“Wise woman. You should keep listening to her.”
She looked up from the table. “I would like to commission a desk.”
I had to spread my hands. “I need to know more. What style? A table desk, or a pedestal desk? Do you want drawers?” I paused. “I can show you some sketches of general types of desks.”
“I know what I want.”
“Something like your table, except even less elaborate. The lines should be almost straight, very clean. Only an inlaid border on a top with beveled edges, but with drawers in the pedestals on both sides-and false backs to the top drawers on each side.”
“No special carvings or designs?”
“Would you suggest any?”
“I could put just a single initial-inlaid-somewhere not terribly obvious.”
“Why would you go to the trouble of inlaying an initial and not making it obvious?” Her smile was amused, as if she knew the answer.
“To show, tastefully, that it was a special piece.”
She nodded again. “How much would such a piece cost? Done to the same standards as the table?”
“Do you want a matching desk chair?”
“Fifty golds. Forty for the desk and ten for the chair.”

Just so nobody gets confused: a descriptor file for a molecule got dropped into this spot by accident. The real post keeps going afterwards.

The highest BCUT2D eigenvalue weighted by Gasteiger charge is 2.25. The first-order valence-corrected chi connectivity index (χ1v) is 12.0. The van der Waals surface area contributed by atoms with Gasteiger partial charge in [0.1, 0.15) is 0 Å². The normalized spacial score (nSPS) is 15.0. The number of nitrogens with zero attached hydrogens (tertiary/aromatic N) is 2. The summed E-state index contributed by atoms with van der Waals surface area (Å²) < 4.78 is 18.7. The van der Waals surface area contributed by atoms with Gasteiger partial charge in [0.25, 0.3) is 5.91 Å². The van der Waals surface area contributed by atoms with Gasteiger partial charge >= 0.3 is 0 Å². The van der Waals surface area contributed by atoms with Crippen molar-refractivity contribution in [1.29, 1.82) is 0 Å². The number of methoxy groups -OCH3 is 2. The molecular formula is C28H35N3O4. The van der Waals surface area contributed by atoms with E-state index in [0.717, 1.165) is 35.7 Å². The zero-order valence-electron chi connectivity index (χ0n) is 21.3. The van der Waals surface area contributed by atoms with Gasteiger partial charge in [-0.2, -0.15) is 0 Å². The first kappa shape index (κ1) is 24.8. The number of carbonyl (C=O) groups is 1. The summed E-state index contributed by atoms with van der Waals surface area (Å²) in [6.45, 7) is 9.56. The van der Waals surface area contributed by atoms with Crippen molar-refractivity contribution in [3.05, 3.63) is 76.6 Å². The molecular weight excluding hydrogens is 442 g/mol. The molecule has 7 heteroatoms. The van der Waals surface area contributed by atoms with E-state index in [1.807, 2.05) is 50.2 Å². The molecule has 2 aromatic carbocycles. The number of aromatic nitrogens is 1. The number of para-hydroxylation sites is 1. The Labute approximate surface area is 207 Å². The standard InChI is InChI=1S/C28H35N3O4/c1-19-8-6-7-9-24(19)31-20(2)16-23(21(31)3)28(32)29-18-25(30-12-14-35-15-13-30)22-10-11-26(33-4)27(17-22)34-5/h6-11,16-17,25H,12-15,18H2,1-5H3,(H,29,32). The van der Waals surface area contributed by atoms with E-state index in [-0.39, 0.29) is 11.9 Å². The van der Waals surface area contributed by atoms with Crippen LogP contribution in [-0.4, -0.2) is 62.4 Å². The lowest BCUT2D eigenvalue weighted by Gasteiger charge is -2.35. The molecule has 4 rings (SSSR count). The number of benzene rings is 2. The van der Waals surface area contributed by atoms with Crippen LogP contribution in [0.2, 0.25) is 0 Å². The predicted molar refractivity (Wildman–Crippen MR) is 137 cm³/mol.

“How much of a deposit?” she asked.
“You are so rich that you need no deposit?”
“No, madame.” I bowed again. “If I take your deposit, then I must accept your advice, because you already own the work, or part of it. I would prefer to do the best I can. If it does not suit you, you are under no obligation.”
“So idealistic, Master Lerris. And so young.” She laughed, but it was not an unkind laugh.
“Practical, madame. If you did not like the work, with your wealth, you could easily reclaim your deposit. And,” I added, “I have found I can sell whatever I can make.”
“I like you, young fellow. But please do not call me ma-dame. My name is Antona.” She waited.
“I beg your indulgence, Lady Antona, but I am relatively new to Kyphrien and have not had the pleasure of knowing of you.”
“I'm sure you will hear sooner or later. Don't believe everything you hear. Only half of it is true. I will not tell you which half.” She turned toward the door, then paused. “When could I expect this piece to be completed?”